Boys will be boys. They fight and claw, and show off their vulgarity to fit in with the crowds. Teenage boys often find themselves pushing the limits of what is acceptable in society. However, in Beautiful Beings, these actions have a far more dangerous edge. Pitting a teenage fantasy about growing up against the stark reality of poverty and abuse, Beautiful Beings almost feels like a dystopia. Director Guðmundur Arnar Guðmundsson has a strong visual style, but the disillusion one feels from the story sinks Beautiful Beings from greatness.
Two young boys become surprising friends in modern-day Iceland. Balli (Áskell Einar Pálmason) finds himself the subject of torment. No friends come to his rescue when he’s beaten one night, and his mother is unwilling to care for him. One day, Addi (Birgir Dagur Bjarkason) reaches out to Balli. Addi runs a small gang with Konni (Viktor Benóný Benediktsson) and Siggi (Snorri Rafn Frímannsson). When the gang begins to take pity on Balli, they soon deal with life’s toughest lessons.
Beautiful Beings hits on the many tropes of coming-of-age stories (bildungsroman) familiar to American audiences. One can argue its equal parts A Guide to Recognizing Your Saints, Stand By Me, and The Outsiders. However, the violence that finds its way into the film often comes across as exploitative. Violence among youth gangs is nothing new. Yet the depictions of violence, particularly the high frequency of sexual assault, become troubling. It’s unclear why Guðmundsson forces these actions on our characters, specifically in one instance where the assault goes in a very different direction than one might have anticipated.
There’s no doubt that young adults suffer, but Guðmundsson puts his characters through hell. Their faces are smashed and beaten, others suffer sexual assault, and violence becomes a cyclical part of their life. Stories about standing up to the bullies in our lives can be rewarding, but few feel as bleak as Beautiful Beings. In fact, the non-stop darkness of the film zaps it of any enjoyability.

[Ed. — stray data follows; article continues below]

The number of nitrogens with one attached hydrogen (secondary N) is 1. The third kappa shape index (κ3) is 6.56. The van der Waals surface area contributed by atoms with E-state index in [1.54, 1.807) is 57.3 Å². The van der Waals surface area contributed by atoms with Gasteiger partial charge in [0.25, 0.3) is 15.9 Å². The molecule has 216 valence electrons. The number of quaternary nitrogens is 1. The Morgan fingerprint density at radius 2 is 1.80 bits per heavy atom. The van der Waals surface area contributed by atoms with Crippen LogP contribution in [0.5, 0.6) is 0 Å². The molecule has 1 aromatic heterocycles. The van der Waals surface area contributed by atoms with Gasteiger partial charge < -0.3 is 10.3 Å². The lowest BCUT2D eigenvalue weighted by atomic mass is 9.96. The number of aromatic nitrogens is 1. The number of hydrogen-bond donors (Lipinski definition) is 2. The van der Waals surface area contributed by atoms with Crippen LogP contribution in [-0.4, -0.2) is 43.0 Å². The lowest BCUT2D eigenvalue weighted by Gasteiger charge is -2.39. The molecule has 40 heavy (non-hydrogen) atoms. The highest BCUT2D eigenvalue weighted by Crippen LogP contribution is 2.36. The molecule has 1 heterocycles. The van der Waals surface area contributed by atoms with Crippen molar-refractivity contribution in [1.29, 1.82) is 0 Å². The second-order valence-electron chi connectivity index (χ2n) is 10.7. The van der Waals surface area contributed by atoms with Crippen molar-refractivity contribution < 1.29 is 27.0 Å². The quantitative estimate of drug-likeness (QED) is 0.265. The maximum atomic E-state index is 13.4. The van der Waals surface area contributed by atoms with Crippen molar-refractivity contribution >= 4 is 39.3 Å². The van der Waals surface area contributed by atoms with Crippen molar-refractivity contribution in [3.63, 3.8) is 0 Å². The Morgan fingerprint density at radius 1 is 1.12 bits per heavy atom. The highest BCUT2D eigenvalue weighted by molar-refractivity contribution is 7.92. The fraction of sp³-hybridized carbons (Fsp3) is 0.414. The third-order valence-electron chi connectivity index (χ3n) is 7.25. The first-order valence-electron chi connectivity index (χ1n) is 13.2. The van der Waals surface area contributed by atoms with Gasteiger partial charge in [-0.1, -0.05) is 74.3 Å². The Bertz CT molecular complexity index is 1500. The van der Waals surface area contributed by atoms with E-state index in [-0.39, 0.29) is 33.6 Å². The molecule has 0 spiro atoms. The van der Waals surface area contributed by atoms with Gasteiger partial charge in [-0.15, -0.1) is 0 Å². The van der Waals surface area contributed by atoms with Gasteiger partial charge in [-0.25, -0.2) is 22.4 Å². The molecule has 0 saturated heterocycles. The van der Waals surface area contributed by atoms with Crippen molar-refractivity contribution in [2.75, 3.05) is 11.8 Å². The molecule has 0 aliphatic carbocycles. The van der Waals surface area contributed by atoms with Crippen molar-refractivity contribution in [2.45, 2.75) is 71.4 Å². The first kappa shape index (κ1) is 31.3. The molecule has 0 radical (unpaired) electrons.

Guðmundsson infuses an air of mysticism in the story through Addi’s mother (Anita Briem). She appears as a clairvoyant maternal figure, often urging her son to avoid trouble. However, these interactions do not occur in the real world but as part of dreams and visions Addi experiences. These magical realism aspects starkly contrast to the hyper-violent world the boys inhabit. At times, this can be effective, but more often than not, it makes the parental desire to protect their child feel like negligence.
To its credit, Beautiful Beings features three excellent performances from its young cast. Pálmason, Bjarkason, and Benediktsson serve as an effective emotional triumvirate. Each finds themselves facing different aspects of the fight to fit in. Yet they deliver nuanced and pathos-driven performances. These kids never make you doubt the importance of these moments, and their anger is palpable.
Simultaneously, cinematographer Sturla Brandth Grøvlen continues to establish himself as a talent. After The Innocents in early 2022, he returns to frame the bleakness of the world with style. He’s particularly good at framing unique images but also forces us to live in the pain of Beautiful Beings‘ performances. He breaks out the handheld camera to give us more images of the vulnerability, but it serves a dual purpose with the teen performances. The frantic and energetic camera literalizes the experience of being a teenager, all while conveying the confusion of that era of our lives. Grøvlen continues to build an impressive filmography, with Beautiful Beings, Shirly, and Another Round in the last four years.
While Beautiful Beings is not the most enjoyable time, there’s plenty to like in the drama. However, lingering in these dark moments becomes oppressive to the audience. If you can handle a dark film, Beautiful Beings features some of the darkest sequences of 2022. Even if you are not in the mood, sequences will stick with you for weeks.